EDM from MC Machinery Handles Larger Parts
MC Machinery’s MV2400-ST, an electrical discharge machine, is specifically designed for larger-part production, capable of performing submerged cutting up to 16.5" deep.
MC Machinery’s MV2400-ST, a wire EDM, is specifically designed for large-part production, capable of performing submerged cutting as deep as 16.5". With an annealing length of over 21", its automatic wire threading system can thread the maximum workpiece height both at the start point and through the gap if needed for a broken wire recovery, the company says.
The EDM also features Mitsubishi’s M800-series control with a 19" touchscreen providing easier user interface than previous models. The control uses rotational and tilting functionality while showing job monitoring and other important information in a single view. The new navigation interface is also said to provide intuitive operation for users of different expertise.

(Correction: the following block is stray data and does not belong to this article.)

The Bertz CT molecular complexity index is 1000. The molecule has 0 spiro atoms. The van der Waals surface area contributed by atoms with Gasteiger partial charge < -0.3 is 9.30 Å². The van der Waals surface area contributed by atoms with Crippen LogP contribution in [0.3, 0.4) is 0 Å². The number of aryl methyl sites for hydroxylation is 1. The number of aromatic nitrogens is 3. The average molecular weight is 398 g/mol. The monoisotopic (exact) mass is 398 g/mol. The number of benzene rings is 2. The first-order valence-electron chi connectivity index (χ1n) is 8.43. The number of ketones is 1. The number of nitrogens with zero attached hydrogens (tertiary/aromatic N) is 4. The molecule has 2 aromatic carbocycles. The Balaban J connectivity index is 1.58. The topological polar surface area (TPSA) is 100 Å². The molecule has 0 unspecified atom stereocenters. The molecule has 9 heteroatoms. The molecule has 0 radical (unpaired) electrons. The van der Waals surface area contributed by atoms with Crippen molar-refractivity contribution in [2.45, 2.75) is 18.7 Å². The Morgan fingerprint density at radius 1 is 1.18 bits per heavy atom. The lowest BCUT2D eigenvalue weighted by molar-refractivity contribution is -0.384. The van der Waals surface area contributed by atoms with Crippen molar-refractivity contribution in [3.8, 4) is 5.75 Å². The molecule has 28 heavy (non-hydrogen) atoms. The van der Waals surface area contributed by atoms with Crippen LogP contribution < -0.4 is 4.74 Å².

The promise of running a wire EDM for long stretches without much operator attention is enticing, but many shops never manage to pull this off. Here are tips to make it happen, as offered by Mark Cicchetti, EDM technical director for Absolute Machine Tool’s Accutex EDM product line.
By systemizing die making into repeatable steps, Dies Plus, a division of Otto Engineering, is using its machinists to effectively make dies. This solution relies on a paperless color-coding system to convey the tolerances machinists need to hit in order for tool and die makers to do the final fitting.
Hummingbird takes on machining work that is too small for most shops to handle. In fact, Hummingbird tries not to handle it either. To accurately machine the tiniest parts, this shop relies on processes that are as hands-off as possible.